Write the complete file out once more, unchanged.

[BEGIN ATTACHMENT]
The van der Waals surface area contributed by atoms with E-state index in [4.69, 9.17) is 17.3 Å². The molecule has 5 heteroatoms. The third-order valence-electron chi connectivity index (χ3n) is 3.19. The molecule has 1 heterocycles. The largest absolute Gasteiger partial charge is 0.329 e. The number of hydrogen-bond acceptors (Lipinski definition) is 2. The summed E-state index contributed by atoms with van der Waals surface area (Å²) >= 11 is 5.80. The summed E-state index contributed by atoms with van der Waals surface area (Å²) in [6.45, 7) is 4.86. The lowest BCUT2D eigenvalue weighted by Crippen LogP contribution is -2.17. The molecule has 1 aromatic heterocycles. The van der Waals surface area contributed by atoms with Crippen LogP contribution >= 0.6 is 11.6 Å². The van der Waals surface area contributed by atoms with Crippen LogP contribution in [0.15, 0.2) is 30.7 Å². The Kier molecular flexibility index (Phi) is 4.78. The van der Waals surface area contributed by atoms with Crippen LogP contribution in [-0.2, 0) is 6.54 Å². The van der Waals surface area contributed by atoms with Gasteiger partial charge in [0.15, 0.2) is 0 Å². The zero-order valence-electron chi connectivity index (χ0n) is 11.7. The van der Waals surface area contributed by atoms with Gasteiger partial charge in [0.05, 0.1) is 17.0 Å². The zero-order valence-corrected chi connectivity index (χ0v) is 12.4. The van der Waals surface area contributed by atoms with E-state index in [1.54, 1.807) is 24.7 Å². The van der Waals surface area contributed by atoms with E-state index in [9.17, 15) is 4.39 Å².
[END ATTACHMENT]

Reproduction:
The van der Waals surface area contributed by atoms with E-state index in [4.69, 9.17) is 17.3 Å². The molecule has 5 heteroatoms. The third-order valence-electron chi connectivity index (χ3n) is 3.19. The molecule has 1 heterocycles. The largest absolute Gasteiger partial charge is 0.329 e. The number of hydrogen-bond acceptors (Lipinski definition) is 2. The summed E-state index contributed by atoms with van der Waals surface area (Å²) >= 11 is 5.80. The summed E-state index contributed by atoms with van der Waals surface area (Å²) in [6.45, 7) is 4.86. The lowest BCUT2D eigenvalue weighted by Crippen LogP contribution is -2.17. The molecule has 1 aromatic heterocycles. The van der Waals surface area contributed by atoms with Crippen LogP contribution >= 0.6 is 11.6 Å². The van der Waals surface area contributed by atoms with Crippen LogP contribution in [0.15, 0.2) is 30.7 Å². The Kier molecular flexibility index (Phi) is 4.78. The van der Waals surface area contributed by atoms with Crippen LogP contribution in [-0.2, 0) is 6.54 Å². The van der Waals surface area contributed by atoms with Gasteiger partial charge in [0.15, 0.2) is 0 Å². The zero-order valence-electron chi connectivity index (χ0n) is 11.7. The van der Waals surface area contributed by atoms with Gasteiger partial charge in [0.05, 0.1) is 17.0 Å². The zero-order valence-corrected chi connectivity index (χ0v) is 12.4. The van der Waals surface area contributed by atoms with E-state index in [1.54, 1.807) is 24.7 Å². The van der Waals surface area contributed by atoms with E-state index in [9.17, 15) is 4.39 Å².